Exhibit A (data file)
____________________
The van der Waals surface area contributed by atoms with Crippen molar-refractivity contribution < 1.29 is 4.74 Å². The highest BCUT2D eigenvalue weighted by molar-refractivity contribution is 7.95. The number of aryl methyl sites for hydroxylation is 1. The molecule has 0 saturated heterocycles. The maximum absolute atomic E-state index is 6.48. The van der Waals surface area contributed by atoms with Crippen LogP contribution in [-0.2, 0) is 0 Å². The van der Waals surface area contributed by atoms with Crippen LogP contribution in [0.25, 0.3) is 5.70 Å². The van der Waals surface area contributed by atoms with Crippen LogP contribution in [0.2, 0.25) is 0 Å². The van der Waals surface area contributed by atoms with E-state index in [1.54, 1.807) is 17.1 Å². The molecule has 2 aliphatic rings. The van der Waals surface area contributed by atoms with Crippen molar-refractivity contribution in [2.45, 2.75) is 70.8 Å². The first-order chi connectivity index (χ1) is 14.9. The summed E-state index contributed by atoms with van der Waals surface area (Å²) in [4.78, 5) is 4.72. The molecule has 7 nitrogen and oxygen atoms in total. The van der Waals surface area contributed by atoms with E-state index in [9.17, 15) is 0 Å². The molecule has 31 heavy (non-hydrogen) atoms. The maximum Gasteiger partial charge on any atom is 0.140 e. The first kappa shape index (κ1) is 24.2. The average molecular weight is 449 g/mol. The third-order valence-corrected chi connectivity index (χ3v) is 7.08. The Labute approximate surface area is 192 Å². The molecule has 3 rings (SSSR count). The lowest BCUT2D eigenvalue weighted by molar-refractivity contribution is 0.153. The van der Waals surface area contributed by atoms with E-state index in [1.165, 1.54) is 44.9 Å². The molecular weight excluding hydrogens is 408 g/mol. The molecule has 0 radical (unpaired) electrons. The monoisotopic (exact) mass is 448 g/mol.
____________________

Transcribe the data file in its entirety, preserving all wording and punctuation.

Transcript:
The van der Waals surface area contributed by atoms with Crippen molar-refractivity contribution < 1.29 is 4.74 Å². The highest BCUT2D eigenvalue weighted by molar-refractivity contribution is 7.95. The number of aryl methyl sites for hydroxylation is 1. The molecule has 0 saturated heterocycles. The maximum absolute atomic E-state index is 6.48. The van der Waals surface area contributed by atoms with Crippen LogP contribution in [-0.2, 0) is 0 Å². The van der Waals surface area contributed by atoms with Crippen LogP contribution in [0.25, 0.3) is 5.70 Å². The van der Waals surface area contributed by atoms with Crippen LogP contribution in [0.2, 0.25) is 0 Å². The van der Waals surface area contributed by atoms with E-state index in [1.54, 1.807) is 17.1 Å². The molecule has 2 aliphatic rings. The van der Waals surface area contributed by atoms with Crippen molar-refractivity contribution in [2.45, 2.75) is 70.8 Å². The first-order chi connectivity index (χ1) is 14.9. The summed E-state index contributed by atoms with van der Waals surface area (Å²) in [4.78, 5) is 4.72. The molecule has 7 nitrogen and oxygen atoms in total. The van der Waals surface area contributed by atoms with E-state index in [9.17, 15) is 0 Å². The molecule has 31 heavy (non-hydrogen) atoms. The maximum Gasteiger partial charge on any atom is 0.140 e. The first kappa shape index (κ1) is 24.2. The average molecular weight is 449 g/mol. The third-order valence-corrected chi connectivity index (χ3v) is 7.08. The Labute approximate surface area is 192 Å². The molecule has 3 rings (SSSR count). The lowest BCUT2D eigenvalue weighted by molar-refractivity contribution is 0.153. The van der Waals surface area contributed by atoms with E-state index in [1.165, 1.54) is 44.9 Å². The molecular weight excluding hydrogens is 408 g/mol. The molecule has 0 radical (unpaired) electrons. The monoisotopic (exact) mass is 448 g/mol.